Campaign Button (top left)
Metal. DIAM 9.0, D 0.4 cm
Eisenhower National Historic Site, EISE 15818.
Campaign Button (top right)
Metal. D 7.5 cm
Eisenhower National Historic Site, EISE 7585.
Campaign Button (bottom right)
Metal, plastic, paper. D 8.8 cm
Eisenhower National Historic Site, EISE 7581.
Campaign Button (bottom left)
Metal. Dia 7.5 cm
Eisenhower National Historic Site, EISE 7580.
Ike and Dick
Senator Richard Nixon of California was chosen as Eisenhower’s running mate to placate the conservative wing of the Republican Party (he was doggedly anti-communist), to bring youth to the ticket (he was 39), and to attract western voters. He was a tough campaigner and a lightning rod for criticism.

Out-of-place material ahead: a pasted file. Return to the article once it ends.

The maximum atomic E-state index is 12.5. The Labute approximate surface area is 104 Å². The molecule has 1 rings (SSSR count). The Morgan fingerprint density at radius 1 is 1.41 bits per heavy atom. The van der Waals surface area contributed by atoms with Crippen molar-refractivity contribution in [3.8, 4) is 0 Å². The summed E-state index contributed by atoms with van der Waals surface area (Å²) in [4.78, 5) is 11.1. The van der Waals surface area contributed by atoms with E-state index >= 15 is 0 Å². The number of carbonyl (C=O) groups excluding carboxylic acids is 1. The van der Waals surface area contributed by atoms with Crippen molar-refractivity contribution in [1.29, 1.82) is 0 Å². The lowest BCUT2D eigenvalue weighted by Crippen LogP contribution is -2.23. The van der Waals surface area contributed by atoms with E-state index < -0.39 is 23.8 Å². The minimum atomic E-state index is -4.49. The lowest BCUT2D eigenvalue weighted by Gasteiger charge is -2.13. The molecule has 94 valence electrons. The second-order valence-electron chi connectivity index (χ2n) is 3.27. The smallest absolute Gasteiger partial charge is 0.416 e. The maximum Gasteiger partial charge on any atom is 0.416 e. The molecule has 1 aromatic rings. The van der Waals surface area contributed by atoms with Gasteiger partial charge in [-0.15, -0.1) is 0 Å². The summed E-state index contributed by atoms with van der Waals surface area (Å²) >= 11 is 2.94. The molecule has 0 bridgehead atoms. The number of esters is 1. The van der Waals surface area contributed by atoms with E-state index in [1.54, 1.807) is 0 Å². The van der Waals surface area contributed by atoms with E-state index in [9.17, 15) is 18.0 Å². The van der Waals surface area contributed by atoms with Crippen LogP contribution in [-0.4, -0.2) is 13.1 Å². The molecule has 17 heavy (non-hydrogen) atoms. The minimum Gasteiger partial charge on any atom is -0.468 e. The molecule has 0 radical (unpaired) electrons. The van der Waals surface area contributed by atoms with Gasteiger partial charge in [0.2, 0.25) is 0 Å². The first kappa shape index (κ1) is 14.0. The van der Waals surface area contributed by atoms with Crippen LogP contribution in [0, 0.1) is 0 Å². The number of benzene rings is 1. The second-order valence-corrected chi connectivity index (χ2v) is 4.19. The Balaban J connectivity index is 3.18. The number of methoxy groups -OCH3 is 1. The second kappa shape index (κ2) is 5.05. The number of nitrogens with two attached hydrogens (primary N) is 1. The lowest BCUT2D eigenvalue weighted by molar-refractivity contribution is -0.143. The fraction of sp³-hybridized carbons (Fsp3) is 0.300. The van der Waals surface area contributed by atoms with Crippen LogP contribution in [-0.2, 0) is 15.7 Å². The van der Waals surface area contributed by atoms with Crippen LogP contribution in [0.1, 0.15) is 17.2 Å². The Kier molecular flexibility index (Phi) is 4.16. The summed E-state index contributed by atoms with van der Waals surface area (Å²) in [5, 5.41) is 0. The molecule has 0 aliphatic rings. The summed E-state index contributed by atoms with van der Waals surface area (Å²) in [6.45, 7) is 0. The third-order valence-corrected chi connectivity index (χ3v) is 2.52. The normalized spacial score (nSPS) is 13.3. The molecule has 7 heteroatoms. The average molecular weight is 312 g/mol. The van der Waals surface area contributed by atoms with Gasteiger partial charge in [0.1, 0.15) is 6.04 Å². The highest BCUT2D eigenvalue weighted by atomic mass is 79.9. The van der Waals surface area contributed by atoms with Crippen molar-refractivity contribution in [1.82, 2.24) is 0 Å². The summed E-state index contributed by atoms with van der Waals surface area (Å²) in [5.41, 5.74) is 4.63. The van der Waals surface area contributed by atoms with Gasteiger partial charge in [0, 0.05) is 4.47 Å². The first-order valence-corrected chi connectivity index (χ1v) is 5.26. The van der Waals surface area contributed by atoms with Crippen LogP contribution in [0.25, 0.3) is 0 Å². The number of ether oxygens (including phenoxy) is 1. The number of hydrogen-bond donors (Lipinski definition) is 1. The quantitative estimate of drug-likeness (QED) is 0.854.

Eisenhower was advised by many to dump Nixon from the ticket in 1956. With Senator McCarthy discredited, Nixon’s reputation as an anti-communist was now seen as a political liability. But the resilient Vice President fought to stay on and in the end was re-nominated.
When Nixon began his own run for the presidency in 1960, Eisenhower was slow to assist Nixon with campaigning. In fact, after being hounded by reporters to provide an example of his Vice President making an important contribution to the Administration, Eisenhower inadvertently blurted out, “Give me a week and I’ll think of one!” The comment did little to enhance Nixon’s prospects for winning the election. Nixon lost to Kennedy in one of the tightest races in American history. Eisenhower would live long enough to finally see Nixon elected president in 1968, just five months before he passed away.